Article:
M-Benz Targets Millenials For New A-Class

Spy pics of the A-Class prototype hatch looks very good. We have seen some photos of the final design but it should be out in next years Geneva Auto Show.(photo from Autocar UK)

Mercedes-Benz has recreated the new A-Class to appeal to a younger audience and grab this growing up share of the market. Focusing on bigger space and a more utilitarian design, M-Benz has made it more youthful as ever but with the grown up features of a modern luxury car.

The design team says it is projected to be the pre-cursor of the new compact car generation for Mercedes-Benz where the average age of European drivers for this model is now 13-years younger than the previous model.

Mercedes-Benz A-Class interior is more spacious than ever. (photo from Mercedes-Benz)

Inside the A-Class is a complete departure from the old models and revolutionizes the compact class sedan interior with a real feeling of spaciousness. This unique architecture is accentuated by the avantgarde design of the dashboard.

“The new A-Class embodies the next stage in our design philosophy of sensual purity, and has the potential to usher in a new design era.” 

The most unique selling proposition of this new A-Class is its interior architecture and the control & display systems. The dashboard is divided into two three-dimensional, horizontal sections – the lower section is visually separated from the main body of the dashboard by a “trench” and it appears to float in front of the dashboard.

Mercedes-Benz A-Class dashboard has a three tier format unique to itself. (photo from Mercedes-Benz)

The standard widescreen cockpit is completely free-standing, and for the first time there are absolutely no cowls above the instruments. An optional ambience lighting enhances this effect, accentuating the free-floating impression of the substructure. The sporty air vents in a turbine-look are another highlight.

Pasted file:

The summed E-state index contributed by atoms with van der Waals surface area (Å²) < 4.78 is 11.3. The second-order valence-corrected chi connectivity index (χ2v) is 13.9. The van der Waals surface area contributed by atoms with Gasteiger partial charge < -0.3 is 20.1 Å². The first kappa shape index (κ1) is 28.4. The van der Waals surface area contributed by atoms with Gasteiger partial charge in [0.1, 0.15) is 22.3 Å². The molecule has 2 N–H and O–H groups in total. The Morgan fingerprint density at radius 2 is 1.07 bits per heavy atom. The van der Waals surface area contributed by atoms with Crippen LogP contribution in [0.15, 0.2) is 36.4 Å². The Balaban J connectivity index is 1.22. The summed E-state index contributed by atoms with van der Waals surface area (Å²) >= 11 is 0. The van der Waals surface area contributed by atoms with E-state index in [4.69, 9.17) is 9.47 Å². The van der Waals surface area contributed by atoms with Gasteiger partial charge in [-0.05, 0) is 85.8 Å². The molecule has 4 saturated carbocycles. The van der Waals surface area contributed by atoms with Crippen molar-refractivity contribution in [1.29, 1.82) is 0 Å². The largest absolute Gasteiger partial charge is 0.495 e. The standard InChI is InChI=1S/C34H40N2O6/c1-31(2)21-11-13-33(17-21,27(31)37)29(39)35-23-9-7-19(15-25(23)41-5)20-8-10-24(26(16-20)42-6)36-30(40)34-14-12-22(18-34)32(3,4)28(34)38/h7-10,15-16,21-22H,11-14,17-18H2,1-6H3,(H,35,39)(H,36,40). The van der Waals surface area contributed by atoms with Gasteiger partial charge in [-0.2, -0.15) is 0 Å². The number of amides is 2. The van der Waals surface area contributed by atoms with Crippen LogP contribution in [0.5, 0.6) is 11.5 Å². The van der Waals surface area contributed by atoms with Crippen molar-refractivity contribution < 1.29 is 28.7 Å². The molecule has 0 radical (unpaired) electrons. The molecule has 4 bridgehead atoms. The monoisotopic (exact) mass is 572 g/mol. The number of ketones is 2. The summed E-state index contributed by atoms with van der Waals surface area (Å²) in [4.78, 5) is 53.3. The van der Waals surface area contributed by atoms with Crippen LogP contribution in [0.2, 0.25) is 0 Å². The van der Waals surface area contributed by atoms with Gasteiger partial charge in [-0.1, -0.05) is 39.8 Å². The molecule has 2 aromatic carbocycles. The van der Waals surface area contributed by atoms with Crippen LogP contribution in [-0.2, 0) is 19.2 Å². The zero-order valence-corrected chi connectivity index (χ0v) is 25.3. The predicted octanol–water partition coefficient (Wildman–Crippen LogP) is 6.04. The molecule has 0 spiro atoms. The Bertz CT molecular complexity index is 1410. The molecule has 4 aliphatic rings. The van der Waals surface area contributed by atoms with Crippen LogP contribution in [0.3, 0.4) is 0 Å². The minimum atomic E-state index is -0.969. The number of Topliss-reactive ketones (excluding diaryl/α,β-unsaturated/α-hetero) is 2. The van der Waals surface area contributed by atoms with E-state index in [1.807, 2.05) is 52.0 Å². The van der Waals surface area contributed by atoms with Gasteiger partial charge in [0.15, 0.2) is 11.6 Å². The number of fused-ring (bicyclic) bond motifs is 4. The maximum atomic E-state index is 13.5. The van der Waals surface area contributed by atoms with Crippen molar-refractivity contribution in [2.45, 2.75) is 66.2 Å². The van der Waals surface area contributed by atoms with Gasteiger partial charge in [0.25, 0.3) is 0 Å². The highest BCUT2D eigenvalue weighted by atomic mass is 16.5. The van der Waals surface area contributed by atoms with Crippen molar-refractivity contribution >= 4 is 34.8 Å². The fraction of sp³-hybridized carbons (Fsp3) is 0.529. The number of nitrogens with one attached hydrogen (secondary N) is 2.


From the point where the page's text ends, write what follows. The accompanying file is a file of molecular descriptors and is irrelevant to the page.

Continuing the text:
“The interior presents modern luxury at a level previously unattainable in this class, and transports the user interface into the digital age,”says Gorden Wagener, Chief Design Officer Daimler AG.

The A-Class also takes a lot of design cues from other models where details are concerned. The multifunctional steering wheel comes from the S-Class, for example. The front seats likewise have comfort features available from higher segments, including seat climate control, massage function and multicontour seat. The trim elements are in a “wrap-around” design, and the choice of materials (e.g. open-pore wood) underscores the progressive, high-quality positioning.

Mercedes-Benz A-Klasse, Interieur // Mercedes-Benz A-Class interior

Personal room has also been expanded with shoulder-room increasing by 9mm up front and 22mm at the rear, the elbow-room with an added 35mm up front and 36mm at the back, and headroom increased  by 7mm in the front and 8mm down back.

Easier access to the rear seats is another plus point of the new A-Class. The luggage compartment behind the rear seats is more suitable for family and recreational use, and has a capacity of 370 litres – 29 litres more than the preceding model.

Mercedes-Benz A-Class leather and material is designed for the younger crowd and none of that old school feel. (photo from Mercedes-Benz)

The two-section rear lights design made the loading aperture 20 cm wider than before, with the luggage compartment floor longer by 11.5 cm. If required the rear seat backrest can be positioned more upright, to accommodate more cargo like bulky boxes.

 

With all-round visibility considerably improved by around ten percent and all the youthful design enhancements, Mercedes-Benz believes they can get the younger crowd to appreciate this new compact model.

Here are some primer photos from Autocar UK of the new A-Class set to make a global reveal next year at the Geneva Motor Show.

The author is a certified motorhead and has been a journalist for the past 30 years. He will be a journalist all his life. He thinks he is famous and his mother agrees. His father has another opinion on that matter.
Email him at irapanganiban@wheelsph.com

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